Table 1. Effect of missing-data on relationships between Tmax and rainfall; and Tmax, sites and rainfall. (ns, not significant; *, P<0.05; **, P<0.01; ***, P<0.001 (significant to highly significant); variation accounted for is the R2adj statistic. Data for 1980 (348 obs/yr) and 2011 (336 obs/yr ) are statistical outliers.)
|Tmax vs. rainfall alone||Significance||Variation accounted for (%)|
|All years of data||ns||4.6|
|N >= 300/yr||**||13.7|
|N >= 320/yr||*||12.1|
|N >= 330/yr||**||20.6|
|N >= 340/yr||*||24.5|
|Tmax vs. Site + rainfall|
|All years of data||*||23.8|
|N >= 300/yr||**||27.8|
|N >= 320/yr||***||29,9|
|N >= 330/yr||***||45.2|
|N >= 340/yr||ns||56.2|
|N >= 330/yr & not 1980 or 2011||***||77.3|
Multiple changes happened in June 2001 (the site moved outside the fence; the large screen was replaced by a small one and a single electronic AWS probe replaced thermometers) and independently of rainfall, average Tmax stepped-up 0.66oC in 2002. Thus there are three data groups: (i) 28 of the 55 years have less than 330 observations/yr; 1980 and 2011 are also outliers; (ii), thermometers in a large Stevenson screen are observed before June 2001; and (iii), after 2001 temperature is reported by an AWS/small screen at the relocated site (Figure 2).
As more than half the years are missing substantial numbers of observations, it is questionable that Mandora data are fit for the purpose of estimating temperature trends, frequency of extremes or trends in extremes.
Figure 2. Three classes of data are shown in the left panel; data before 2001, where N>330 observations/yr (grey circles); sound data after 2001 (green triangles); and outliers (including 1980 and 2011) (open red squares; solid after 2001). Rescaled rainfall residuals in the right panel embed a step-change (solid line) in 2002, which aligns with site changes in June 2001 (dotted line). The main cause of variation is missing data.
Winter (June to August) probability density plots (smoothed frequency histograms) and percentile differences [AWS percentiles (from 1 June 2001 to 31 August 2017) minus pre-AWS percentiles (1 June 1984 to 31 August 2000) about 1400 data-days per tranche] visualise how data changed after 2001 (Figure 3).
Pre- and post-AWS Tmax distributions (Kolmogorov-Smirnov non-parametric test) and medians (Mann-Whitney test of central tendency) (29.4 oC vs. 30.3oC) are different (Psame <0.05). Tmin distributions are the same, but medians may be offset 0.3oC, which is immaterial (Psame = 0.04) (Figure 3). AWS-Tmax less than the 75th pre-2001 percentile (31.5oC) is stepped-up generally by 0.5 – 0.8oC but at higher temperatures the difference for the warmest 3% of daily values declines to within the error bandwidth (+/- 0.2oC). AWS-Tmin less than the 25th and warmer than the 75th pre-AWS percentiles (11.0oC and 16.0oC) is biased low.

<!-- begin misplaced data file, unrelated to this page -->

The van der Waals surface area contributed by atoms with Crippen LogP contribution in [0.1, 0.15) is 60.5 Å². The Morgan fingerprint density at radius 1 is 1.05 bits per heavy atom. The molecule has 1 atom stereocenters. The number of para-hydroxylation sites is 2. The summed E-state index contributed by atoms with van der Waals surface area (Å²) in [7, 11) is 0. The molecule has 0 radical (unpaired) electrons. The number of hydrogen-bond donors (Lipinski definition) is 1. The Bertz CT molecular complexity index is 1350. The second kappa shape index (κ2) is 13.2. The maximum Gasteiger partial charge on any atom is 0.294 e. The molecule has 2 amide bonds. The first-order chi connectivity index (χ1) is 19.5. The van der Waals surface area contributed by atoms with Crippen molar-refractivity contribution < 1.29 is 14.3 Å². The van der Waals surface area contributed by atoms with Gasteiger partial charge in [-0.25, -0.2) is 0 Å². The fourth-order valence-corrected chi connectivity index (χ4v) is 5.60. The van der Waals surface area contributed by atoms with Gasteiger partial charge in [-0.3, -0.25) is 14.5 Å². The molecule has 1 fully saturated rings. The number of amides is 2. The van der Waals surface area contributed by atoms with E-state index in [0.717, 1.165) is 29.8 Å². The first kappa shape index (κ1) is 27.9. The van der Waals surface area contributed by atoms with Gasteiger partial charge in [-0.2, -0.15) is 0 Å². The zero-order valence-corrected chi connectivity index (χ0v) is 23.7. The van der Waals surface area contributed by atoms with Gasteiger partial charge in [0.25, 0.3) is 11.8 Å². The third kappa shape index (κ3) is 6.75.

Extreme Tmax and Tmin values (28 August 2017 and 7 June 2016) are about 1.5oC over-range (o/r) relative to the general distribution (and trajectory) of respective data percentiles. So both values are rank-outliers (data-spikes). There is no test as such for a single outlier; however, as AWS temperatures >75th percentiles consistently trend down relative to pre-AWS data there is no likelihood that such extremes are representative of respective data populations.
Figure 3. Probability density plots of Tmax and Tmin calculated over identical ranges for about 1400 data-days each side of the site change on 1 June 2001 (a); P refers to the Kolmogorov-Smirnov non-parametric test for equal distributions. Percentile temperatures are daily values ranked by 1%-frequency increments: 1% of observations are less than the 1st percentile; 2% are less than the 2nd percentile and so on. Percentiles calculated for about 1400 data-days each side of the June 2001 changepoint are differenced [AWS minus pre-AWS percentiles (which is the reference)] in (b). (Pre-AWS quartile temperatures are shown.) Possibilities are that differences are random around zero or an offset; random for a segment of the data-range; or systematically biased – the difference increases (reduces) with the temperature being measured, over all or part of the percentile range.
Rainfall can’t be less than none. For climate zones where zero winter rain is normal (or highly unlikely) claims of ‘very much below average’ or ‘record-low rainfall’ in winter2017 are misleading.
Rarely serviced AWS in dusty paddocks are unreliable. It is unlikely that maximum temperature on both 19 July 2008 and 29 November 2010 was truly 0oC. Supported by percentile analyses, it is also unlikely that the “hottest ever winter-day” temperature of 39.6oC lies within the Mandora AWS percentile bandwidth. It’s a shame that Dr. Andrew King, research fellow at University of Melbourne would blindly support such a fragile argument on The Conversation without first checking veracity of the Bureau’s data. (Nice map Dr. King but mostly a work of fiction!)
 Former NSW Department of Natural Resources research scientist. Due to his scientific approach to data analysis, Dr Johnston is proud to be banned from commenting on The Conversation’s conversations.